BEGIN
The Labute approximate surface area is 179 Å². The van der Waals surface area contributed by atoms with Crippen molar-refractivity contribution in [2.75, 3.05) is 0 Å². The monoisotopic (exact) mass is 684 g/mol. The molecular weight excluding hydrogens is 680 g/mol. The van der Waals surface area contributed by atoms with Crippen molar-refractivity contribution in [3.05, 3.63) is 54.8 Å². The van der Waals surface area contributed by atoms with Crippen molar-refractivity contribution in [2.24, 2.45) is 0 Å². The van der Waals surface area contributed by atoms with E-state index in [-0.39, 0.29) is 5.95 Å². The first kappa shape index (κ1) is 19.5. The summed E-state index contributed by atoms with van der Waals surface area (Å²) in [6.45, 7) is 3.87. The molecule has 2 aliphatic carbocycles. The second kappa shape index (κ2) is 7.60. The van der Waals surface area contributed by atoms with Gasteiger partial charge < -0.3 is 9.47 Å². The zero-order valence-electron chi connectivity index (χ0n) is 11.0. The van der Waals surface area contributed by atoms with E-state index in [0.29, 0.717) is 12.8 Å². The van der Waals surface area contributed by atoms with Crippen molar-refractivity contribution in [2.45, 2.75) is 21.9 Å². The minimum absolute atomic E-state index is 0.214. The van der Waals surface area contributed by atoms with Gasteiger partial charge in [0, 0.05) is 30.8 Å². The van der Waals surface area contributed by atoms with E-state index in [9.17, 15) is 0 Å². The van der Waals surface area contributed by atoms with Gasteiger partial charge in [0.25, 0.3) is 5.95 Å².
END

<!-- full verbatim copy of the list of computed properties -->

The Labute approximate surface area is 179 Å². The van der Waals surface area contributed by atoms with Crippen molar-refractivity contribution in [2.75, 3.05) is 0 Å². The monoisotopic (exact) mass is 684 g/mol. The molecular weight excluding hydrogens is 680 g/mol. The van der Waals surface area contributed by atoms with Crippen molar-refractivity contribution in [3.05, 3.63) is 54.8 Å². The van der Waals surface area contributed by atoms with Crippen molar-refractivity contribution in [2.24, 2.45) is 0 Å². The van der Waals surface area contributed by atoms with E-state index in [-0.39, 0.29) is 5.95 Å². The first kappa shape index (κ1) is 19.5. The summed E-state index contributed by atoms with van der Waals surface area (Å²) in [6.45, 7) is 3.87. The molecule has 2 aliphatic carbocycles. The second kappa shape index (κ2) is 7.60. The van der Waals surface area contributed by atoms with Gasteiger partial charge < -0.3 is 9.47 Å². The zero-order valence-electron chi connectivity index (χ0n) is 11.0. The van der Waals surface area contributed by atoms with E-state index in [0.29, 0.717) is 12.8 Å². The van der Waals surface area contributed by atoms with Crippen molar-refractivity contribution in [2.45, 2.75) is 21.9 Å². The minimum absolute atomic E-state index is 0.214. The van der Waals surface area contributed by atoms with Gasteiger partial charge in [0, 0.05) is 30.8 Å². The van der Waals surface area contributed by atoms with E-state index in [9.17, 15) is 0 Å². The van der Waals surface area contributed by atoms with Gasteiger partial charge in [0.25, 0.3) is 5.95 Å².